Risk assessment is a process used to identify the hazardous characteristics of a known infectious or potentially infectious agent or material, the activities that can result in a person’s exposure to an agent, the likelihood that such exposure will cause a laboratory acquired infection (LAI), and the probable consequences of such an infection. The information identified by risk assessment will provide a guide for the selection of appropriate biosafety levels and microbiological practices, safety equipment, and facility safeguards that can prevent LAIs. There are four primary resources to assist in the risk assessment process.
The primary factors to consider in risk assessment and selection of precautions fall into two broad categories: agent hazards and laboratory procedure hazards. The agent summary statements contained in BMBL5 identify the primary agent and procedure hazards for specific pathogens and recommend precautions for their control. A review of the summary statement for a specific pathogen is the starting point for assessment of the risks of working with that agent and those for a similar agent. http://www.cdc.gov/biosafety/publications/bmbl5/BMBL5_sect_VIII.pdf
The principal hazardous characteristics of an agent are: its capability to infect and cause disease in a susceptible human or animal host, its virulence as measured by the severity of disease, and the availability of preventive measures and effective treatments for the disease. The NIH Guidelines assigns human etiological agents into four risk groups on the basis of hazard. Agents are classified into four Risk Groups (RGs) according to their relative pathogenicity for healthy adult humans by the following criteria: Risk Group 1 (RG1) agents are not associated with disease in healthy adult humans. Risk Group 2 (RG2) agents are associated with human disease which is rarely serious and for which preventive or therapeutic interventions are often available. Risk Group 3 (RG3) agents are associated with serious or lethal human disease for which preventive or therapeutic interventions may be available. Risk Group 4 (RG4) agents are likely to cause serious or lethal human disease for which preventive or therapeutic interventions are not usually available. http://oba.od.nih.gov/oba/rac/guidelines/APPENDIX_B.htm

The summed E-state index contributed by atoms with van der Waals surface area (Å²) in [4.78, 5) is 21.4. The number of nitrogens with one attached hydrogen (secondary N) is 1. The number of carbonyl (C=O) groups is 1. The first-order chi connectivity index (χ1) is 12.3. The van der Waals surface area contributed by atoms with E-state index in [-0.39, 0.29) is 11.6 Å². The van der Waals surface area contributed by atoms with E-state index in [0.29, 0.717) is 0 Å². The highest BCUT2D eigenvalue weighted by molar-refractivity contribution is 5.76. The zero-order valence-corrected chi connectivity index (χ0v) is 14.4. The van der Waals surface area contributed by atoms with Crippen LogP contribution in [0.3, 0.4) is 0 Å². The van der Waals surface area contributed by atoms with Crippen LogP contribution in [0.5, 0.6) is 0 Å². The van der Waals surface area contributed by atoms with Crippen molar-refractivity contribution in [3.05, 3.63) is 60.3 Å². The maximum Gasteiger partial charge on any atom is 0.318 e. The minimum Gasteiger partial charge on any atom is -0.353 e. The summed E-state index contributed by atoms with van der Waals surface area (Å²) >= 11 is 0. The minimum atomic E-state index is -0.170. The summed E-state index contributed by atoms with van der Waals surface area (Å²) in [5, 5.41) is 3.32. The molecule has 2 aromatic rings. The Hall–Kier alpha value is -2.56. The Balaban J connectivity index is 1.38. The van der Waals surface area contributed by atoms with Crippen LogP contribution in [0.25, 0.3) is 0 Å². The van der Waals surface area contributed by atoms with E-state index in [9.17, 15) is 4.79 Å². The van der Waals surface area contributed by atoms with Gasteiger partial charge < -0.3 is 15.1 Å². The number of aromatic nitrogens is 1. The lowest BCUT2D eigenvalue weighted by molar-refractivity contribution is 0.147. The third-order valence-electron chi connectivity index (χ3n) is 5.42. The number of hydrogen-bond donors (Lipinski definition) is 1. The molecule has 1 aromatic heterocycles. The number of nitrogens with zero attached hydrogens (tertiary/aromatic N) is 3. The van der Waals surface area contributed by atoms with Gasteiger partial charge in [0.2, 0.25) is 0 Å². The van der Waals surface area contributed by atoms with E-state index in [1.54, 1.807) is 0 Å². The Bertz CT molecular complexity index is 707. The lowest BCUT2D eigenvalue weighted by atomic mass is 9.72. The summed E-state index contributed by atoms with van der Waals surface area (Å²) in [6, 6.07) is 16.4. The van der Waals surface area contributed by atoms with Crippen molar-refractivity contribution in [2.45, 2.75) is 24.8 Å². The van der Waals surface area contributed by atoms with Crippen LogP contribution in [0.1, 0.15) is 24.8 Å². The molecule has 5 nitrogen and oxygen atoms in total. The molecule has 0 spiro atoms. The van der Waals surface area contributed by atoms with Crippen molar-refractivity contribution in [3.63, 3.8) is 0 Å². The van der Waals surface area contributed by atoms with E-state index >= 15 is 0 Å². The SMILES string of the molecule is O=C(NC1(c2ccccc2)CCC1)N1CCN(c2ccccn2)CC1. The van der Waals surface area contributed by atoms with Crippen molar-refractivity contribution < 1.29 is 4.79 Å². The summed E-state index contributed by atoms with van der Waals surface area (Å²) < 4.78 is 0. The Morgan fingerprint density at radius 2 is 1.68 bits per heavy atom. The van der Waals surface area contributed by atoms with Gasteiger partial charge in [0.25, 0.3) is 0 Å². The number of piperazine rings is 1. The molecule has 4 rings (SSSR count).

The American Biological Safety Association also maintains a risk database.
The Public Health Agency of Canada maintains Pathogen Safety Data Sheets on infectious agents
BL 2 practices and containment must be followed when handling human materials that may contain bloodborne pathogens, e.g. HBV, HCV and HIV. The OSHA Bloodborne Pathogens Standard (29 CFR 1910.1030) applies to all occupational exposure to blood or other potentially infectious materials. Under the OSHA BBP Standard employers are required to develop a written Exposure Control Plan, offer employees the hepatitis B vaccination, and provide annual training. For more information on the OSHA BBP standard see the Clemson University Exposure Control Plan.
OSHA considers both primary and established human cell lines to potentially contain bloodborne pathogens unless tests have shown them to be free of BBP. Cultured cells that are known to contain or be contaminated with a biohazardous agent (e.g. bacteria or viral) are classified in the same biosafety level as the agent. All cell and organ cultures of human origin, including well established cell lines, human bodily fluids, non-human primate and mammalian cells and tissues should be handled in accordance with the OSHA Bloodborne Pathogens Standard and under Biosafety Level 2 (BL2) containment.
The end product of risk assessment is the assignment of an appropriate biosafety level (BL) for an experiment. BL’s will be discussed in detail in Chapter 4. The initial risk assessment from the preceding resources should be followed by a thorough consideration of how the agent is to be manipulated. Factors to be considered in determining the BL include agent factors such as: virulence, pathogenicity, infectious dose, environmental stability, route of transmission, communicability, operations, quantity, availability of vaccine or treatment, and gene product effects such as toxicity, physiological activity, and allergenicity. Any strain that is known to be more hazardous than the parent (wild-type) strain should be considered for handling at a higher BL. Certain attenuated strains or strains that have been demonstrated to have irreversibly lost known virulence factors may qualify for a reduction of the containment level compared to the RG assigned to the parent strain.
A final assessment of risk based on these considerations is then used to set the appropriate BL for the experiment. The containment level required might be equivalent to the RG classification of the agent or it might be raised or lowered as a result of the above considerations. The Institutional Biosafety Committee must approve the risk assessment and the BL for recombinant DNA.